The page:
Monday, January 14, 2019

Explain to me how the Green New Deal is a bad thing?

The Green New Deal has been getting a lot of press lately. It's not your fault if you think this is something new. In fact, it has been around for years. I've heard it proposed numerous times over the years and Wikipedia states the term traces back to a 2007 article in the New York Times and the New York Times Magazine. But, since the Democrats took back the House of Representatives in the 2018 election, with help from the anti-science platform of Trump and the Republicans, it has gained a new spotlight in the public forum. In particular, the idea of a Green New Deal was a mainstay of the upset campaign of Alexandria Ocasio-Cortez in New York.

This has now become the new boogey-man for the anti-science, climate-change deniers. They have embraced the fossil fuel industry, taken their money, and sold the well-being of the public and the environment, so of course they're going to be opposed to anything that might challenge that industry's profits. But, that's the strange thing. Somehow, they are spinning this thing as an evil plot by socialists, who they claim are anti-American and anti-economy. Well, I've been engaged in my own New Green Deal this past fall and I can say this is something the Republicans should be proclaiming and taking credit for. Let me show you what I mean.

First. I installed solar panels on my house. I now have enough panels to supply 100% of my electric needs over the course of a year. My local utility doesn't pay me for excess electricity I might generate, but does give me credit. That means some months I'm banking billing credits as I send more electricity to the grid when I'm generating than what I take from the grid at night. Other months I'm taking more than I generate and will use those credits. My net electric usage since the panels went online at the beginning of October is I've banked nearly a full month's worth of electricity usage. I'll use that up in the summer months.

To pay for these panels, I took out a home improvement loan. The monthly payment on the loan is almost exactly my average electric bill over the last three years. That makes this program revenue neutral. Basically, it didn't cost me a thing to go solar. When electric costs go up, my costs will remain the same. And, I added a carport in the loan. That means I got a free carport out this.

Second. I bought a Tesla Model 3. Since it's electric, I charge it at home off my solar panels. I keep detailed records of my home finances and my automobile expenses averaged over $4000 over the last three years on gas, maintenance and repair (over $2000 per year on gasoline alone). That means I'm putting about $350 per month in my pocket that I can spend on other things. And, since it's a savings, this money is tax free. I've already paid taxes on it.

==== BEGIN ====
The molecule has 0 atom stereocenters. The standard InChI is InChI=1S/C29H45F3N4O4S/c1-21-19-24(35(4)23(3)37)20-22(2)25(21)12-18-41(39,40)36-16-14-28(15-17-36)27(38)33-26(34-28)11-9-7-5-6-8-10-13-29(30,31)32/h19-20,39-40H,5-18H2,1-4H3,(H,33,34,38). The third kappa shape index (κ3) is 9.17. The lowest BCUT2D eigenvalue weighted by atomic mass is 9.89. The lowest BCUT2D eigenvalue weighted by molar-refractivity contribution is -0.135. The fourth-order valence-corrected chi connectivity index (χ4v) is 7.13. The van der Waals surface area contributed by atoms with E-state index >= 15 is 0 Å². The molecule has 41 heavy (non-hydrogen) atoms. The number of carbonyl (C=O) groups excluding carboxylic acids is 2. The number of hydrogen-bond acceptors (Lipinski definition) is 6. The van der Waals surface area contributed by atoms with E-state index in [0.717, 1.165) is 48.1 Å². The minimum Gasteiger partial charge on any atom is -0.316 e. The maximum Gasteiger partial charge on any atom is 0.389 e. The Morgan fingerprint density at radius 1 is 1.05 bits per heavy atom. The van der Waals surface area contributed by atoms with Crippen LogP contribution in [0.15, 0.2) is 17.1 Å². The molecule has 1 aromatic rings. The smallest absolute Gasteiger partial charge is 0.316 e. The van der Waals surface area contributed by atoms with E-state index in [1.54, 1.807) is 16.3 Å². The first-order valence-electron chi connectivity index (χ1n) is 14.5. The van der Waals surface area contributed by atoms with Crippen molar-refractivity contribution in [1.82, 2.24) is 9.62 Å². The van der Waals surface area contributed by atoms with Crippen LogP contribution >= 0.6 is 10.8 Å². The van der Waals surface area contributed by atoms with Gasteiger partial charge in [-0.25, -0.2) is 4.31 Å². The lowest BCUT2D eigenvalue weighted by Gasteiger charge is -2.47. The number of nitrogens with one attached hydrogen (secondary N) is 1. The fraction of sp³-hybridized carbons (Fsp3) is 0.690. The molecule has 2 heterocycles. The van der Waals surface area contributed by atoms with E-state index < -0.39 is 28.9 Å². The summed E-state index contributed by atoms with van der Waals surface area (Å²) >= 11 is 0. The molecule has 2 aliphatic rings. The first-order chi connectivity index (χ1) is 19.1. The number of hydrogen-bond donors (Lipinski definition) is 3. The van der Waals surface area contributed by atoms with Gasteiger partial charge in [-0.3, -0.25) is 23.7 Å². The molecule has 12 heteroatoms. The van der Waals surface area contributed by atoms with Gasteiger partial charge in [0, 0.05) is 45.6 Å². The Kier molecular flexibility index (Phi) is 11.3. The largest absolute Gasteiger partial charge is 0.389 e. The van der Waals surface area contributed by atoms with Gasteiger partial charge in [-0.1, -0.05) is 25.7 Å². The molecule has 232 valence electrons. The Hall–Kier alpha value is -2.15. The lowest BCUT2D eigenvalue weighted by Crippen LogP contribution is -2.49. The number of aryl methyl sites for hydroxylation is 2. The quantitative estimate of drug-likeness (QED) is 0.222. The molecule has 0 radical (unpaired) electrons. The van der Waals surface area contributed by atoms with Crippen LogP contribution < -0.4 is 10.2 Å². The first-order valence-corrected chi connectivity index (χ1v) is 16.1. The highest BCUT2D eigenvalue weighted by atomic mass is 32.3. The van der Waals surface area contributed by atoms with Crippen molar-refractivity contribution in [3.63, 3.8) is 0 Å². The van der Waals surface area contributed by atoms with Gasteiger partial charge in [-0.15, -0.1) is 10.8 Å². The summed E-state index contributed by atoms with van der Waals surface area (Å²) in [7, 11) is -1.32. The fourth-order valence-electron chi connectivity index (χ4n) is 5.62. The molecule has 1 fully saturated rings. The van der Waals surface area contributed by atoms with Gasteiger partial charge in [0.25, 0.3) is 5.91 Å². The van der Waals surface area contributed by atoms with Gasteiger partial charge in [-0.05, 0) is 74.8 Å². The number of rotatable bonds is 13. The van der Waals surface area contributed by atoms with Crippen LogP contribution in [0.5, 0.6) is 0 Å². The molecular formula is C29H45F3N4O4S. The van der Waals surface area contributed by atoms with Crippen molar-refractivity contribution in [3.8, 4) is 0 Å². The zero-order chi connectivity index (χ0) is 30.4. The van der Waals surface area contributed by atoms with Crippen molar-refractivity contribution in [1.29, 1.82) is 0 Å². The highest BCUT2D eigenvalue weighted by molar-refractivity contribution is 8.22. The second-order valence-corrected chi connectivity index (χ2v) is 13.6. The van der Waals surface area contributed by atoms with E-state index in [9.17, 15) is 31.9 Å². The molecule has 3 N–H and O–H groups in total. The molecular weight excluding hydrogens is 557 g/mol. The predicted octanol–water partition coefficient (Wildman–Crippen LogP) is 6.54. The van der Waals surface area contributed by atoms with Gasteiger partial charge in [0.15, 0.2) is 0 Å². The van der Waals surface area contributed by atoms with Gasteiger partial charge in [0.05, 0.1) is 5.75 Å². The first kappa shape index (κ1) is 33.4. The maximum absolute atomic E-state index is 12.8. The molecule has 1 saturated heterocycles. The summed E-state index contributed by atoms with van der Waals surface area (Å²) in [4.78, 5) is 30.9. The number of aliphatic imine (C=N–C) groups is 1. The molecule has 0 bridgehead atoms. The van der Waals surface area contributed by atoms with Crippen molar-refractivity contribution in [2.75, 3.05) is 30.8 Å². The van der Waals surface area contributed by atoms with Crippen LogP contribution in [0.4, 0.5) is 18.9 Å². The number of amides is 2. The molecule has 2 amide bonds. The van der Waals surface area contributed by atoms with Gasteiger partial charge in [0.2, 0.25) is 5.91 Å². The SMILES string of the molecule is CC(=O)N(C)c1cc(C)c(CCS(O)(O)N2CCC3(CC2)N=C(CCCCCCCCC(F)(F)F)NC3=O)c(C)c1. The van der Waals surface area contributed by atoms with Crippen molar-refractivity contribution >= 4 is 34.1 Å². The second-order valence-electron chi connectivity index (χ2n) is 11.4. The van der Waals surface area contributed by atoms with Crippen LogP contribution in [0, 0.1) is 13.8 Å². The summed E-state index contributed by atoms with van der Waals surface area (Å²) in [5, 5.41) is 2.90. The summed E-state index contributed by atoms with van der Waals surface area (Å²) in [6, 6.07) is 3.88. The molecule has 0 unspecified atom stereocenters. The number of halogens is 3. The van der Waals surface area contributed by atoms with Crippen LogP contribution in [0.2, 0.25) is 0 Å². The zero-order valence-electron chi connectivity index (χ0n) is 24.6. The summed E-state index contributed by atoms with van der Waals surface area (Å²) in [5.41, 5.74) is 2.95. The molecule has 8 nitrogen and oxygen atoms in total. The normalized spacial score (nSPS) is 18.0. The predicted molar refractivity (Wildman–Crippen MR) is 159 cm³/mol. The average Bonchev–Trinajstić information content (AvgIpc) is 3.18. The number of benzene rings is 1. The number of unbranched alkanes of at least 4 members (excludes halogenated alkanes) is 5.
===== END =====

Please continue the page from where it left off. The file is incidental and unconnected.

Third. I installed new, high-grade efficiency windows in my house. I had very old windows that were leaky and troublesome. They were the single-pane, circa-1940s type with the counterweights and ripples in the glass from the manufacturing process. The screens were shot and some wouldn't open while some wouldn't close all the way. I had them all replaced (17 of them!) with very modern, high-efficiency windows. As a result, I had to lower my thermostat by three degrees after installation because the house was getting too hot. Plus, they're quieter. The house is much more comfortable as a result.

Bonus. I've been engaged in a project to repaint the exterior of the house. During this effort, I'm finding a lot of bad caulking and rotted wood that I spent a lot of time repairing and replacing over last spring and summer. Even last summer before the new windows were installed, I could tell a difference in the comfort of the house.

Summary and Benefits. I bought solar panels from an American company (creating American jobs), had them installed by a local company (creating jobs in my community), saved money on my electric bill that I can now spend on other things and got a free carport because of it. I bought an American-made car (creating American jobs) and put thousands of dollars a year into my pocket. I bought American-made efficiency windows (again, creating American jobs) and am saving on my heating bill (and, I'm sure, my AC bill come summer) while improving the comfort of my home.

So, I went green, created American and local jobs, and improved my financial situation and comfort.

Explain to me how this is a bad thing. Please.